One of the most remarkable characteristics of our CMU community is its ability to give voice to a previously unidentified issue and articulate solutions based on scholarly research. The Financial Times interviewed four eminent scholars who did just that, including three from CMU — Linda Babcock, Brenda Peyser and Laurie Weingart — and one from the University of Pittsburgh, Lise Vesterlund, about their new book, “The No Club: Putting a Stop to Women’s Dead-End Work.” Their book illustrates how women often are asked to perform workplace tasks that do not advance their careers, and offers resources for both employees and employers for how to build a more equitable culture.

And finally, the impact of Make Possible: The Campaign for Carnegie Mellon University and its generous supporters continues to resonate across campus. This spring, we celebrated the opening of TCS Hall, a new research and collaboration facility. Alumnus Giorgio Coraluppi made a gift to endow the headship for the Department of Electrical and Computer Engineering, and the university installed Keith Webster as the inaugural Helen and Henry Posner, Jr. Dean’s Chair for the University Libraries, made possible by a grant from the Posner Foundation of Pittsburgh. In addition, emeritus faculty member Joseph Ballay and his wife, Sue, established The Joseph Ballay Center for Design Fusion with the largest gift ever presented to the College of Fine Arts.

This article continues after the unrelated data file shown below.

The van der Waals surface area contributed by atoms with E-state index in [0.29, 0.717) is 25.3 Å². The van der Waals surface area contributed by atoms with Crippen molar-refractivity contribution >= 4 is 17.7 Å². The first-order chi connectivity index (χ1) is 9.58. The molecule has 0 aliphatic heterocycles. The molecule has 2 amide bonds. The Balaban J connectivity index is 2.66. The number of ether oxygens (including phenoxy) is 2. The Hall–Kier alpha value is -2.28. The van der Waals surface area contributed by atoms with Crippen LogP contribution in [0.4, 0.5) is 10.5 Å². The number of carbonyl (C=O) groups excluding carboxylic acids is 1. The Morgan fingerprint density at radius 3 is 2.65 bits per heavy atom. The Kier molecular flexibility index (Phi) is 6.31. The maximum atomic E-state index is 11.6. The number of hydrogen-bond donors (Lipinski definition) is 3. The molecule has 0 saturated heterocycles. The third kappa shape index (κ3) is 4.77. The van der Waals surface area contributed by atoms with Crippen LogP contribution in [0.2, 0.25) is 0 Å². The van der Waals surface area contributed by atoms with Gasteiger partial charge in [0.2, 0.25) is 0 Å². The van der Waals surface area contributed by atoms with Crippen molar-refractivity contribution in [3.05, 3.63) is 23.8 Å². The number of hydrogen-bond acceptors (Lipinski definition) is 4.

There has been much activity in our world-renowned College of Fine Arts, which continues to produce exceptional talent. The school welcomed two new academic leaders in recent months. Jonathan Bailey Holland has been named the new head of the School of Music, and Robert Ramirez has been selected as the new head of the School of Drama. CFA alumni have also shined both on the stage and screen and behind the scenes. Alumna Siân Heder won the Academy Award for Best Adapted Screenplay for “CODA,” a film that also took home Best Picture. And just last month, CMU alumni won six Tony Awards, after receiving nine nominations.

Finally, I want to share news of several other CMU community members who have been recognized with significant honors. Heinz College Dean Ramayya Krishnan has been appointed by the U.S. Department of Commerce to serve on the National Artificial Intelligence Advisory Committee, reflecting his exceptional thought leadership on public policy and societal concerns around AI. University Professor Roberta Klatzky has been elected to the National Academy of Sciences. A trio of promising students in STEM majors were named Goldwater scholars, and a record nine students have been selected as Fulbright scholars to continue their education and research across the globe.

As always, thank you for your advocacy and support of Carnegie Mellon. I hope you are enjoying a restful summer, and I look forward with great anticipation to the fall semester and the start of what promises to be another stellar academic year. Until then, be well.


Farnam Jahanian
President and Henry L. Hillman President's Chair